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Hey, Microsoft, killing off Nokia X is the right move

Microsoft's decision to axe the bizarre Nokia X "Android" experiment will refocus development to the right place: the Windows Phone OS.

Jessica Dolcourt Senior Director, Commerce & Content Operations
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Jessica Dolcourt
2 min read

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The large Nokia X smartphone runs a hybrid OS that tries to make the most of all worlds. Josh Miller/CNET

So much for the Nokia X family of phones being good for Microsoft.

It didn't take long in Redmond's digestion of Nokia's devices unit to officially scrap the strange Nokia X Software Platform and the phones that went with it. Instead, Microsoft CEO Satya Nadella committed to converting phones in the Nokia X roadmap into Windows Phone devices bearing the Lumia name.

"We plan to shift select Nokia X product designs to become Lumia products running Windows," Nadella wrote in a statement.

Despite Microsoft device chief (and former Nokia CEO) Stephen Elop's assurance that Microsoft will still support existing Nokia X phones -- which include the Nokia X , Nokia X+, Nokia XL , and new Nokia X2 -- during their lifetimes, the message is clear: Nokia X is no more.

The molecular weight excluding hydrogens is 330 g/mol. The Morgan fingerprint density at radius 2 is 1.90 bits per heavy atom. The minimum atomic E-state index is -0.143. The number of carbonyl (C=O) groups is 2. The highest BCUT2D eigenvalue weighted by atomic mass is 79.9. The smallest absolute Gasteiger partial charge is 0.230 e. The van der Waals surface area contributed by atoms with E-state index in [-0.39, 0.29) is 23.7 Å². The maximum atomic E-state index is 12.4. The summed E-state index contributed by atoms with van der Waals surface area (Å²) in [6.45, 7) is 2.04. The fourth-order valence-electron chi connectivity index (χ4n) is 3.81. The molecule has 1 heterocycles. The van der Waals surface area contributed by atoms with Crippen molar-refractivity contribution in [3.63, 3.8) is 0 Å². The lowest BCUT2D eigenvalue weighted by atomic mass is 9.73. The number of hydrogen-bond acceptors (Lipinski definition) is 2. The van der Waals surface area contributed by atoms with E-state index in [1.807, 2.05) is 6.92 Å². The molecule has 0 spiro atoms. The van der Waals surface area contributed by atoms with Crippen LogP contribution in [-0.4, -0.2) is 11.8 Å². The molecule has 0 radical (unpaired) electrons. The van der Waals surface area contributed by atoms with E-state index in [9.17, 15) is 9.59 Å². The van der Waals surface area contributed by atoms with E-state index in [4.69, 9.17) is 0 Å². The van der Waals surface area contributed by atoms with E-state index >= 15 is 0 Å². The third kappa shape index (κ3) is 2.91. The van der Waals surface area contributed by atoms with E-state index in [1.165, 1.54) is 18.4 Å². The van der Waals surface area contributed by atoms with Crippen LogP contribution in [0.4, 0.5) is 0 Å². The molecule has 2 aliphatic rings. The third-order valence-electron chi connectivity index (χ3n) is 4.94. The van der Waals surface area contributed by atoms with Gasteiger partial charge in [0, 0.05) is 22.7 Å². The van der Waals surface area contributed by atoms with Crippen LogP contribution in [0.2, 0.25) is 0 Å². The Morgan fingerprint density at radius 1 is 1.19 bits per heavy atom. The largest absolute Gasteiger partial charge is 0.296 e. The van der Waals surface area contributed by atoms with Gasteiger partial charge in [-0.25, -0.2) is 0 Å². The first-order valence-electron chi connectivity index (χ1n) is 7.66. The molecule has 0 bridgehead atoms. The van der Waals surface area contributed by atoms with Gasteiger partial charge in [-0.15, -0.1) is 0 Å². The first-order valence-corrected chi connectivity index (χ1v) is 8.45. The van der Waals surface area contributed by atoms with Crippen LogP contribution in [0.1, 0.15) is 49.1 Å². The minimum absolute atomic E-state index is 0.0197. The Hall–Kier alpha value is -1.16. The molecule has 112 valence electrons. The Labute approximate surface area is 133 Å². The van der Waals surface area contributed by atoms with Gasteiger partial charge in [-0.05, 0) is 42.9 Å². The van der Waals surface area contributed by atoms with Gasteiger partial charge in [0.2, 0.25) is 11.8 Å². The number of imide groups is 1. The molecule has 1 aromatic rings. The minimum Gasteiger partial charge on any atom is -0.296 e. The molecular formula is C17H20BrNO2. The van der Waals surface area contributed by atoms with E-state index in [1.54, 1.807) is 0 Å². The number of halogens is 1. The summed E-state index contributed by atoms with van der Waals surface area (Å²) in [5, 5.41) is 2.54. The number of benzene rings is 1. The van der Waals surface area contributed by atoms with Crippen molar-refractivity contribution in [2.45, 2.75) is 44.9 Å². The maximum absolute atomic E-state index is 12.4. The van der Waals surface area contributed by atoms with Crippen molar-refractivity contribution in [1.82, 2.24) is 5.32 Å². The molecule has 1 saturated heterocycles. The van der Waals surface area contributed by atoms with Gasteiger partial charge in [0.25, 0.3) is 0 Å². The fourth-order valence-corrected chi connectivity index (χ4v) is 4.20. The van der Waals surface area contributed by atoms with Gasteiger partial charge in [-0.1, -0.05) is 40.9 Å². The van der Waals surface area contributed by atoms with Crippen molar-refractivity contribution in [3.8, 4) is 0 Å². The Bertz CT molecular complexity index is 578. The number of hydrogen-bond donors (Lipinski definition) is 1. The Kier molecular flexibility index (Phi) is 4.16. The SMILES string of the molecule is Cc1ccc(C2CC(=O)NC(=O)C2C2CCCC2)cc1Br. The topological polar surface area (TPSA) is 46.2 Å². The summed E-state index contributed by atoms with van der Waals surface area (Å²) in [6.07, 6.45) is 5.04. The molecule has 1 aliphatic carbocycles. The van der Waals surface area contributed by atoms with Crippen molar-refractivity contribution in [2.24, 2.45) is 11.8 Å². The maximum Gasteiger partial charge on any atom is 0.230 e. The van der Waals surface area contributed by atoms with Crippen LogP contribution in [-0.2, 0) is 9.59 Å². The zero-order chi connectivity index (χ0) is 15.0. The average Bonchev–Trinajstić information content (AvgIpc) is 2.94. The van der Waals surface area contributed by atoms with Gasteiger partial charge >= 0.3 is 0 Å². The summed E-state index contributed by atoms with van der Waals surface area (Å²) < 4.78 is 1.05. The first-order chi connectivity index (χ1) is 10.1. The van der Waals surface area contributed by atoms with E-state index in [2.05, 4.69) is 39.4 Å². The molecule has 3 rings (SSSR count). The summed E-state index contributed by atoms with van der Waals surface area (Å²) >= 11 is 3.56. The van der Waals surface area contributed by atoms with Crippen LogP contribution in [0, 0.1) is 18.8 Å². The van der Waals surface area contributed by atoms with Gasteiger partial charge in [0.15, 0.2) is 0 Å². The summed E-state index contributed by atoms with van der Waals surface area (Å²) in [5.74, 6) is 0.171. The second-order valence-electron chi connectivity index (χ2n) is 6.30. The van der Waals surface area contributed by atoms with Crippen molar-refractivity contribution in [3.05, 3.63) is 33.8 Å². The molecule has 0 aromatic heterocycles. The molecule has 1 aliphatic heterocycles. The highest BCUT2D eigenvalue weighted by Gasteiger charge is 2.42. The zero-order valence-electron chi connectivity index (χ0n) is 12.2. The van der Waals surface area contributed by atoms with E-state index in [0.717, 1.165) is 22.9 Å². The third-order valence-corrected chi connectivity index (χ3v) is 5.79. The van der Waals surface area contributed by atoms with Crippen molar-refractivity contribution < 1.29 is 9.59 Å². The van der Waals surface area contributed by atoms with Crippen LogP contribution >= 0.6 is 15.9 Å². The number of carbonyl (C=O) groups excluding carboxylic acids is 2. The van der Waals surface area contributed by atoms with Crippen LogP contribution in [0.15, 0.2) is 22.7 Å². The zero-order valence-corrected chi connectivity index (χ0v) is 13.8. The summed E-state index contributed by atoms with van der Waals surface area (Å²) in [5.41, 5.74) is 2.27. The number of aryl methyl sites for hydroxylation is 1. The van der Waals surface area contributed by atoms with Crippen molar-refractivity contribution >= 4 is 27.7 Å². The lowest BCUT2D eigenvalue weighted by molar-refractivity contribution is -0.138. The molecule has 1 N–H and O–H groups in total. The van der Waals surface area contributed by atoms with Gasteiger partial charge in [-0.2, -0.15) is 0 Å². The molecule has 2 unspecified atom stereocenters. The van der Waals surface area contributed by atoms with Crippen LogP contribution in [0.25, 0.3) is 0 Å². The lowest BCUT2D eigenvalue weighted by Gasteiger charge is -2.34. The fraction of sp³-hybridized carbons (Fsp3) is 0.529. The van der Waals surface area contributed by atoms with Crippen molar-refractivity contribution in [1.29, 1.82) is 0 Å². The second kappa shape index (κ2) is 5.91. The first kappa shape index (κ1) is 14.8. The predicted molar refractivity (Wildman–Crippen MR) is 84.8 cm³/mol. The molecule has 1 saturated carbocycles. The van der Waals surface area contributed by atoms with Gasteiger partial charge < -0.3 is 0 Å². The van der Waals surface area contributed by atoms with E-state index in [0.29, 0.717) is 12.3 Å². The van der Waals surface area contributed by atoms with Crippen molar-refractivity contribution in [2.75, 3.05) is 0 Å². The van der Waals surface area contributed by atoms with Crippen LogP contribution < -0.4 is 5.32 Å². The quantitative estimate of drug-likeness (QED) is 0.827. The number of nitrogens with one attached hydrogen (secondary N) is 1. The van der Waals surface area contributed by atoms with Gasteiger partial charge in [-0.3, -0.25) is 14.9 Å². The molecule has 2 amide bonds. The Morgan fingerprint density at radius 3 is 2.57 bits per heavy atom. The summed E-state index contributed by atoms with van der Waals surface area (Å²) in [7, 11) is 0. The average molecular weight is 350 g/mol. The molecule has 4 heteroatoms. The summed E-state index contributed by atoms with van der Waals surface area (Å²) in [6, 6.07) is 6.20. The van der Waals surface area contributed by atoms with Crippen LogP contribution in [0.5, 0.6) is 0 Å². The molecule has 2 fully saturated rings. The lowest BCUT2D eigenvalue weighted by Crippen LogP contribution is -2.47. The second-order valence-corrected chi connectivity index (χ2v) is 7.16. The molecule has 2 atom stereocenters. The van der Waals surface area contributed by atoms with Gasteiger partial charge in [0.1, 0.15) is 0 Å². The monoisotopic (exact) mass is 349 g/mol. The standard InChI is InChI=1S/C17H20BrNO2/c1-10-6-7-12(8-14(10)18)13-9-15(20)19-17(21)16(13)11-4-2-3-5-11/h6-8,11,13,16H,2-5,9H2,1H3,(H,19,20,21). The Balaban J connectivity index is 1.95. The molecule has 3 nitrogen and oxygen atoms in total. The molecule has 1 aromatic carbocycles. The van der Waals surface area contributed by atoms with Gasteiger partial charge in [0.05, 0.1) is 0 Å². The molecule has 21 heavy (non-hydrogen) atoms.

Bravo. X-ing out the X is a smart, confident stride for a company that's bringing smartphone design and production in-house for the first time.

Flippantly, the Nokia X platform is a mess. And by this I mean that the OS that was Nokia's experimental foray into using Android code as its programming backbone created an amateur-looking jumble of Nokia, Android, and Windows Phone services that ultimately limited the powers of all three. In fact, aimed at the emerging market, the Nokia X phones' strongest feature is a lower price point.

5-inch Nokia XL blends Android, Asha, Windows Phone (pictures)

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While cost is important, Android was never necessary to compete at the low end -- Microsoft should easily be able to match the Nokia X's $140/€89/£100 sticker price using Windows Phone OS instead.

At a time when Windows Phone's future is once again teetering at a crossroads, Nokia X was just an odd distraction to Microsoft's real need: throwing everything it has into making its already cohesive Windows Phone OS better.

Clearing away the clutter will give Elop's team the space it needs to plug away on high and low tiers of the Lumia line -- assuming that Microsoft's substantial layoffs don't cut too deeply to the bone.